China: Profits up, NPLs down

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The China Banking Regulatory Commission recently reported Chinese banking industry numbers and for a brief comparison:

1H2007 - 268.97 billion yuan (35.8 billion U.S. dollars)
FY2003 – 32.28 billion yuan

NPL (% of non-performing loans):
2007 – 8.98%
2003 – 17.9%

Total assets:
2007 – 48.5 trillion yuan
2003 – 26.5 trillion yuan

We can draw some rough conclusions from the numbers:

  • Banks are getting better in managing credit and loans, but still have a ways to go. Granted the NPL rate is essentially a backward looking indicator, the government and individual banks have several current projects to further reduce the rate. 4 years ago, NPLs were seen as the albatross around the neck of the Chinese banking industry and the reason why the industry would never take off. Now, most of the tier-1 cities have city-wide consumer credit databases and 570 million people are in the national credit database, so getting there.
  • Banks are growing. This is pretty obvious from the profit numbers, but what’s interesting is that they’re growing more efficiently. From 2003 until 2007, the assets of banks have nearly doubled while the profits are up nearly 8-fold, suggesting better efficiencies in the organisation and increased revenue from an customer base increasing in wealth and numbers, and a slowly diversifying set of banking products.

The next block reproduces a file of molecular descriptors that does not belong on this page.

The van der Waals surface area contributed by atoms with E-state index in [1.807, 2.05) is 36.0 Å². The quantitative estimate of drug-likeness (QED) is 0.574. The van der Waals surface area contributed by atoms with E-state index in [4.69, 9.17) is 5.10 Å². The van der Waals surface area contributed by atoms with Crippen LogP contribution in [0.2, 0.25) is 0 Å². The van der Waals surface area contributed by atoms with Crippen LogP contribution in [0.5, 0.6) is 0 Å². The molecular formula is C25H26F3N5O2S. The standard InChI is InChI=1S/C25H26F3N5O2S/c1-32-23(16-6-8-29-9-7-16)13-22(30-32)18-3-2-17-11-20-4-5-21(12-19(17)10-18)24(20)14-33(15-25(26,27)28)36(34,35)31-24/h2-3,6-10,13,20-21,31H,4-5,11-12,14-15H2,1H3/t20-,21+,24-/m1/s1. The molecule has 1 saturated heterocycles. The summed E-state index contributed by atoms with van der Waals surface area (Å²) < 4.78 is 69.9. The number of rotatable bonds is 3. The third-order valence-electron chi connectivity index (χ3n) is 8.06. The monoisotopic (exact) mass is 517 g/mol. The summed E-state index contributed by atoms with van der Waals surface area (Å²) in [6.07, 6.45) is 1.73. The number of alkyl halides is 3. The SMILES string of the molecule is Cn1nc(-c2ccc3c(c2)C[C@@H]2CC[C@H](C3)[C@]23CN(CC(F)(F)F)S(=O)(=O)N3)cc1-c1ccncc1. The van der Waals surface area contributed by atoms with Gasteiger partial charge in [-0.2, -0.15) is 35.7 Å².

What needs to happen now:

  • Increased product breadth – There aren’t a lot of choices for investors in China of where to put their money. Earning less than 1-3% on a bank deposit doesn’t compare to the returns to be had in property and on the stock market. Banks need to come up with new products to get a better share of wallet from the current customers and attract new money.
  • Better services – Private wealth is starting to take off in China and for the wealthy, it’s easy to find good customer service. A big opportunity for differentiation is in how banks deal with their non-wealthy customers. Forget whether my bank has robust internet access or not, perhaps a deciding factor in the west, I chose it because I can take a number and wait rather than join a chaotic scrum of people jostling to get to the front of the line. Although it’s a bit of a chicken and egg problem where the customers don’t really even know that they want better customer service so the banks aren’t providing it, the sense of entitlement with the Chinese is so strong, once one bank offers a really differentiated service, it’ll have a tremendous advantage.
  • Rural Banking – the ‘last mile’ of banking on the frontier of China. The income gap between the urbanites and their rural counterparts is still quite large in China with urbanites earning about US$1,500 in 2006, while rural inhabitants earned only about US$500. Estimates of the number of actual rural residents vary from about 40-60% (actual number is hard to measure because of unauthorised migrations to urban cities, but the bank that successfully taps the rural market, will be very well positioned. HSBC announced two months ago that they were setting up a rural bank in Hubei and should be a good example of how (or how not) to do business there.
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